I couldn’t agree more with Richard William’s comments in your magazine last week (Letters, DW 5 February).
However, until the petty politics cease and fundamental professional foundations are put into place, one body will not be able to pay nationally known leaders handsomely, and no nationally known leader is likely to want the job.
The Design Business Association has had a succession of excellent chairmen and its board includes intelligent, capable and respected individuals.
I believe it could become the strong and valuable body the profession so desperately needs, but only if it behaves like one by focusing on professional development issues such as: accreditation, best practice, training, copyright, new technologies, indemnity – issues which affect and concern every type and size of design consultancy.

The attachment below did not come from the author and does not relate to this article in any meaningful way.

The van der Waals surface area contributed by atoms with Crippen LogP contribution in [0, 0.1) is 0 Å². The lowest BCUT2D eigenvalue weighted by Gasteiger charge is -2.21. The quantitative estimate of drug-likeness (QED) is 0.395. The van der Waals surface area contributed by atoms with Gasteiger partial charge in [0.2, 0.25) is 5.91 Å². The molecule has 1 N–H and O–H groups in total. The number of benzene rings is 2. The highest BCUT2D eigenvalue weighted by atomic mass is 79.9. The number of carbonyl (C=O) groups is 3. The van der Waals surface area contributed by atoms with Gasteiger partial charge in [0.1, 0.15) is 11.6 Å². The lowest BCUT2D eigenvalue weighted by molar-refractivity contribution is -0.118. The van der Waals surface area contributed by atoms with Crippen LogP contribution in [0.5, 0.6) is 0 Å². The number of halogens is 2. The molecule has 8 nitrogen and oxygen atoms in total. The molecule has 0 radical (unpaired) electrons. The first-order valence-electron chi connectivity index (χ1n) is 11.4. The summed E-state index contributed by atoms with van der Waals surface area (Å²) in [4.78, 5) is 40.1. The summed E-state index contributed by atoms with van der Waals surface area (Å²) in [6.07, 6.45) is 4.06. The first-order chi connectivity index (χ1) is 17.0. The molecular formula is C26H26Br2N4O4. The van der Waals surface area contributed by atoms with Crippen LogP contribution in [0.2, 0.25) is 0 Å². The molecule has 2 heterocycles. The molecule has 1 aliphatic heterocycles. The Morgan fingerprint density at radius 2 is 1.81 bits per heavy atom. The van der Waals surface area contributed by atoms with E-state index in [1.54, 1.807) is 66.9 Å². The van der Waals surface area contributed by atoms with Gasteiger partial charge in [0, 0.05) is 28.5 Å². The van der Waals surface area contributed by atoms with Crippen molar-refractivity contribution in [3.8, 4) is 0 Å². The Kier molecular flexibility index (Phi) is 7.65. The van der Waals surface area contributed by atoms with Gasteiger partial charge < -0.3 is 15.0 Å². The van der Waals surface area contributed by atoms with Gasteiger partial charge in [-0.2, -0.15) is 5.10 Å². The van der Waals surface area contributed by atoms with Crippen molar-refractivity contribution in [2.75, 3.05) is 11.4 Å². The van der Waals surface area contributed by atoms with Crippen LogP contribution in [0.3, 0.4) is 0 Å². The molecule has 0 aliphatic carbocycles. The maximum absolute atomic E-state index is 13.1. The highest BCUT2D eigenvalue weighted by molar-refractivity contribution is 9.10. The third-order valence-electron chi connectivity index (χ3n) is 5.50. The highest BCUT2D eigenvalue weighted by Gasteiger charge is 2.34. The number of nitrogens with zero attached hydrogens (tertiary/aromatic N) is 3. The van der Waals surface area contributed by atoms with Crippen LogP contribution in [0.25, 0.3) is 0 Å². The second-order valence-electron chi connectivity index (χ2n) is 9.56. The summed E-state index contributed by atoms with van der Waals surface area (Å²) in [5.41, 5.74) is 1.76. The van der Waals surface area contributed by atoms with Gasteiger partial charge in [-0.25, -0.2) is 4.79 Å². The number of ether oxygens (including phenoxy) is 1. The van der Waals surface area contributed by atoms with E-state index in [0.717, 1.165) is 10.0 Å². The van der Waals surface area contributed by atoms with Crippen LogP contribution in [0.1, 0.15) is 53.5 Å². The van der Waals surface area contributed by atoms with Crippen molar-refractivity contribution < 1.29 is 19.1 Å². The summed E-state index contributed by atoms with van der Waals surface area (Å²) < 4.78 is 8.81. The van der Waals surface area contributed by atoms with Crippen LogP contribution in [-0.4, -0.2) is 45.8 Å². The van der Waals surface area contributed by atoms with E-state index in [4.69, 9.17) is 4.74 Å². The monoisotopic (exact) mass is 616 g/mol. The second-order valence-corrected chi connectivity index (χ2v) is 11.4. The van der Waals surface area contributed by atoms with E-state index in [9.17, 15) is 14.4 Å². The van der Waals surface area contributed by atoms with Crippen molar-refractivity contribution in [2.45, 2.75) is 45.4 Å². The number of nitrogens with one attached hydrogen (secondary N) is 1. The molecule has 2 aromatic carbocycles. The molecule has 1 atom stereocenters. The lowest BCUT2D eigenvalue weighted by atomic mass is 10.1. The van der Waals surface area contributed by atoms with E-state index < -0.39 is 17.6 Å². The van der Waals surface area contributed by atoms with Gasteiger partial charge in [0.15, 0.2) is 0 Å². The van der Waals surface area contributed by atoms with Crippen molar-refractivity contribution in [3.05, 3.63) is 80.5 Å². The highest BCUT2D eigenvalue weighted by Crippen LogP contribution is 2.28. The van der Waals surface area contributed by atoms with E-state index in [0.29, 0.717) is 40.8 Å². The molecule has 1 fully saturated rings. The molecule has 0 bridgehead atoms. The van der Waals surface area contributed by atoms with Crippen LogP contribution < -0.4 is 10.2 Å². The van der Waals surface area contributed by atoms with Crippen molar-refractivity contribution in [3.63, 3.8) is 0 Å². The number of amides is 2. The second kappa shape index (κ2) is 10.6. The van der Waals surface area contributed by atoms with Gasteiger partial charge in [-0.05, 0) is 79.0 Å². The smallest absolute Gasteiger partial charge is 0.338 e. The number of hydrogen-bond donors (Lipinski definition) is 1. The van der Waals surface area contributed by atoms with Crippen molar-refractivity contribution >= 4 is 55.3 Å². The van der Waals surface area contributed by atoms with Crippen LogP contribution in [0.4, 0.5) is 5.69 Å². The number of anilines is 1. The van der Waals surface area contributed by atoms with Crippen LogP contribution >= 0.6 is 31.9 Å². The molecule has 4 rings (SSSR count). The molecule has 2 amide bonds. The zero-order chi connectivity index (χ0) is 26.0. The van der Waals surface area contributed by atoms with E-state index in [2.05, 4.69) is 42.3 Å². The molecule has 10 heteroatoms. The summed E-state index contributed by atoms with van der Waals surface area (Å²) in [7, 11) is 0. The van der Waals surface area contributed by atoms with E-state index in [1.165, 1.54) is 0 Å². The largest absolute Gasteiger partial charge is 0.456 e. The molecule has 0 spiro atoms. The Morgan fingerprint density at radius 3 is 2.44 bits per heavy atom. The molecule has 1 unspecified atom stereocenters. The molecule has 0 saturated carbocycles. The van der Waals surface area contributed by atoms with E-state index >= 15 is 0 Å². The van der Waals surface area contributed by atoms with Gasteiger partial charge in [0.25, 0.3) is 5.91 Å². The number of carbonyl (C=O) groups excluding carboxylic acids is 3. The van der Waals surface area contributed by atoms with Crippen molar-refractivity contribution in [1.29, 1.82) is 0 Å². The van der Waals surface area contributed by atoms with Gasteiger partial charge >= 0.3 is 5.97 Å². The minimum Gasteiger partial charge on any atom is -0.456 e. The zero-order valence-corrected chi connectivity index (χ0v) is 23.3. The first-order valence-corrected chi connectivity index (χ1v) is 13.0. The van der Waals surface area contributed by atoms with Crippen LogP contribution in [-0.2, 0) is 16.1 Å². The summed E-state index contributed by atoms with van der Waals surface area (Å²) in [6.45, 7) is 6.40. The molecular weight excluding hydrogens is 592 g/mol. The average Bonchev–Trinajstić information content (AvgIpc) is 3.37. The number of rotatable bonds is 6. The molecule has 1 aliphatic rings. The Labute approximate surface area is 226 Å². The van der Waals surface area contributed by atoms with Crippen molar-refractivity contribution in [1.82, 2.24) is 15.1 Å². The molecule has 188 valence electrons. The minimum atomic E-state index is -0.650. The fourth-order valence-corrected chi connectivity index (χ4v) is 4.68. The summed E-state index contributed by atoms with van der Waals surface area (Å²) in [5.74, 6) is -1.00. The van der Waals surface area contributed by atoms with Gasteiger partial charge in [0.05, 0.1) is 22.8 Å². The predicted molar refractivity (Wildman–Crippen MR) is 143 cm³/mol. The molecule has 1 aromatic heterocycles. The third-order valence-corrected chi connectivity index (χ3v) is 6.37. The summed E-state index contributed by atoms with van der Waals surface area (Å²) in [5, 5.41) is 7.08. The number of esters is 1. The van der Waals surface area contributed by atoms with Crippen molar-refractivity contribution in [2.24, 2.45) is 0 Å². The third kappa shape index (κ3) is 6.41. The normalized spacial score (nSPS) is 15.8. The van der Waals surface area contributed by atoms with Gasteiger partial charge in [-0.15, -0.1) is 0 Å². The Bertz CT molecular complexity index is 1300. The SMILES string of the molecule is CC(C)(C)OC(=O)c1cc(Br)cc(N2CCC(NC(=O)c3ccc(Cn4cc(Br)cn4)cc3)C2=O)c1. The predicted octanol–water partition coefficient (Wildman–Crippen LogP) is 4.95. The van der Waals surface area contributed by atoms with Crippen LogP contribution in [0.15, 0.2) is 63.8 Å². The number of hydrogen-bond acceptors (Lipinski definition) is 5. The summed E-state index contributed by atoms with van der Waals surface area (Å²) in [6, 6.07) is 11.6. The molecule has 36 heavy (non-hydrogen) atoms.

Currently, I can’t help but feel that the DBA is presenting itself as a “marketing resource” and therefore has to justify membership fees by commercial returns alone. As such, it competes for a slice of the marketing budget alongside PRs, publishers, new business consultants and other marketing offers.
They are in the wrong department. Professional trade association fees should be more aligned to audit fees, indemnity insurance and the like – a part of it should also be accepted as an element of “giving back” for the generic development of the industry.
A solid professional base is needed before a leading figure can fight for and defend the profession and raise its profile – they cannot build on foundations of sand and at this stage there is nothing credible to offer.
If the design industry wants a strong representative trade association, an organisation such as the DBA could provide it, but only if it gets out of the marketing department and into professional development.
Chief executive officer
The British Design Initiative